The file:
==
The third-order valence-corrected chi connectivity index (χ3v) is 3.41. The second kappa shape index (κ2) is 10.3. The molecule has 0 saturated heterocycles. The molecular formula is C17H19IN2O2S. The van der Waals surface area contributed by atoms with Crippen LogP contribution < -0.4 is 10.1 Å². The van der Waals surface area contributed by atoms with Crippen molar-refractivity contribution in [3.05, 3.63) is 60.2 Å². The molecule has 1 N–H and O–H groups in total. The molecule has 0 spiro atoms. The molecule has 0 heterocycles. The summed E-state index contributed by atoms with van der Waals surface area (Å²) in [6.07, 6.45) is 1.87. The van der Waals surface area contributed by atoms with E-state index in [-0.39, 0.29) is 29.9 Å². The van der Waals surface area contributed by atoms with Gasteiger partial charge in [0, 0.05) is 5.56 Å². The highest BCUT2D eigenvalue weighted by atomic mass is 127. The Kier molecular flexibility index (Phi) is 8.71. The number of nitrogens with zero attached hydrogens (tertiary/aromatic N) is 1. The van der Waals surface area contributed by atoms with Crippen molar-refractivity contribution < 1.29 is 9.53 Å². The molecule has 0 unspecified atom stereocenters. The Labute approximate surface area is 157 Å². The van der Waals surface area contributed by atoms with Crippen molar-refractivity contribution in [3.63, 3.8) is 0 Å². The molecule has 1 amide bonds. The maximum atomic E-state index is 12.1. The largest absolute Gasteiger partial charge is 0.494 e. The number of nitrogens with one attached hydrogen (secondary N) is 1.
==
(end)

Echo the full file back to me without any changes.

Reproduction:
The third-order valence-corrected chi connectivity index (χ3v) is 3.41. The second kappa shape index (κ2) is 10.3. The molecule has 0 saturated heterocycles. The molecular formula is C17H19IN2O2S. The van der Waals surface area contributed by atoms with Crippen LogP contribution < -0.4 is 10.1 Å². The van der Waals surface area contributed by atoms with Crippen molar-refractivity contribution in [3.05, 3.63) is 60.2 Å². The molecule has 1 N–H and O–H groups in total. The molecule has 0 spiro atoms. The molecule has 0 heterocycles. The summed E-state index contributed by atoms with van der Waals surface area (Å²) in [6.07, 6.45) is 1.87. The van der Waals surface area contributed by atoms with E-state index in [-0.39, 0.29) is 29.9 Å². The van der Waals surface area contributed by atoms with Gasteiger partial charge in [0, 0.05) is 5.56 Å². The highest BCUT2D eigenvalue weighted by atomic mass is 127. The Kier molecular flexibility index (Phi) is 8.71. The number of nitrogens with zero attached hydrogens (tertiary/aromatic N) is 1. The van der Waals surface area contributed by atoms with Crippen molar-refractivity contribution < 1.29 is 9.53 Å². The molecule has 0 unspecified atom stereocenters. The Labute approximate surface area is 157 Å². The van der Waals surface area contributed by atoms with Crippen molar-refractivity contribution in [3.63, 3.8) is 0 Å². The molecule has 1 amide bonds. The maximum atomic E-state index is 12.1. The largest absolute Gasteiger partial charge is 0.494 e. The number of nitrogens with one attached hydrogen (secondary N) is 1.